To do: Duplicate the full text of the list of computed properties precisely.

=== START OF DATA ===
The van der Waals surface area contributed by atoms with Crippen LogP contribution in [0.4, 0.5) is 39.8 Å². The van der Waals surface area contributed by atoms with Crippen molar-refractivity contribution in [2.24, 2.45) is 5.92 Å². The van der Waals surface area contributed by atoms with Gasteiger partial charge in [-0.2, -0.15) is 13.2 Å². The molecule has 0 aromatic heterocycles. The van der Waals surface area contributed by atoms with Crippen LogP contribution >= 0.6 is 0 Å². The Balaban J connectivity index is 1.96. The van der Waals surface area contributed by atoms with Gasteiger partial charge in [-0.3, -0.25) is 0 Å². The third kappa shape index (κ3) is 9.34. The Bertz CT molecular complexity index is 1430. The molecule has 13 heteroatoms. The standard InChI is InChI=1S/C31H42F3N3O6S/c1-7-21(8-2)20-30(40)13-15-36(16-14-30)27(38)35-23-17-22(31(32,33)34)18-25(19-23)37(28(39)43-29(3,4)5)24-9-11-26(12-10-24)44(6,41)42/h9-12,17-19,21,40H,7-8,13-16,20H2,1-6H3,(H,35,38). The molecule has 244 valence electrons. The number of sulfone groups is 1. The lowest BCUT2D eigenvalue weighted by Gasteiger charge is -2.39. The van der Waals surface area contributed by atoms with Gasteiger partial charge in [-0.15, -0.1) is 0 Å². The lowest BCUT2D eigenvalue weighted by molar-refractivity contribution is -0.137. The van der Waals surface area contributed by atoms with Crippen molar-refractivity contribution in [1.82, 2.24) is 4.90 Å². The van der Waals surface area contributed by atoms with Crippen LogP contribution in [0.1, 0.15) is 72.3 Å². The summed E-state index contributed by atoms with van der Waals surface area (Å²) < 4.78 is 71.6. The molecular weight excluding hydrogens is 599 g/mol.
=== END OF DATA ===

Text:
The van der Waals surface area contributed by atoms with Crippen LogP contribution in [0.4, 0.5) is 39.8 Å². The van der Waals surface area contributed by atoms with Crippen molar-refractivity contribution in [2.24, 2.45) is 5.92 Å². The van der Waals surface area contributed by atoms with Gasteiger partial charge in [-0.2, -0.15) is 13.2 Å². The molecule has 0 aromatic heterocycles. The van der Waals surface area contributed by atoms with Crippen LogP contribution >= 0.6 is 0 Å². The Balaban J connectivity index is 1.96. The van der Waals surface area contributed by atoms with Gasteiger partial charge in [-0.3, -0.25) is 0 Å². The third kappa shape index (κ3) is 9.34. The Bertz CT molecular complexity index is 1430. The molecule has 13 heteroatoms. The standard InChI is InChI=1S/C31H42F3N3O6S/c1-7-21(8-2)20-30(40)13-15-36(16-14-30)27(38)35-23-17-22(31(32,33)34)18-25(19-23)37(28(39)43-29(3,4)5)24-9-11-26(12-10-24)44(6,41)42/h9-12,17-19,21,40H,7-8,13-16,20H2,1-6H3,(H,35,38). The molecule has 244 valence electrons. The number of sulfone groups is 1. The lowest BCUT2D eigenvalue weighted by Gasteiger charge is -2.39. The van der Waals surface area contributed by atoms with Gasteiger partial charge in [-0.15, -0.1) is 0 Å². The lowest BCUT2D eigenvalue weighted by molar-refractivity contribution is -0.137. The van der Waals surface area contributed by atoms with Crippen molar-refractivity contribution in [1.82, 2.24) is 4.90 Å². The van der Waals surface area contributed by atoms with Crippen LogP contribution in [0.1, 0.15) is 72.3 Å². The summed E-state index contributed by atoms with van der Waals surface area (Å²) < 4.78 is 71.6. The molecular weight excluding hydrogens is 599 g/mol.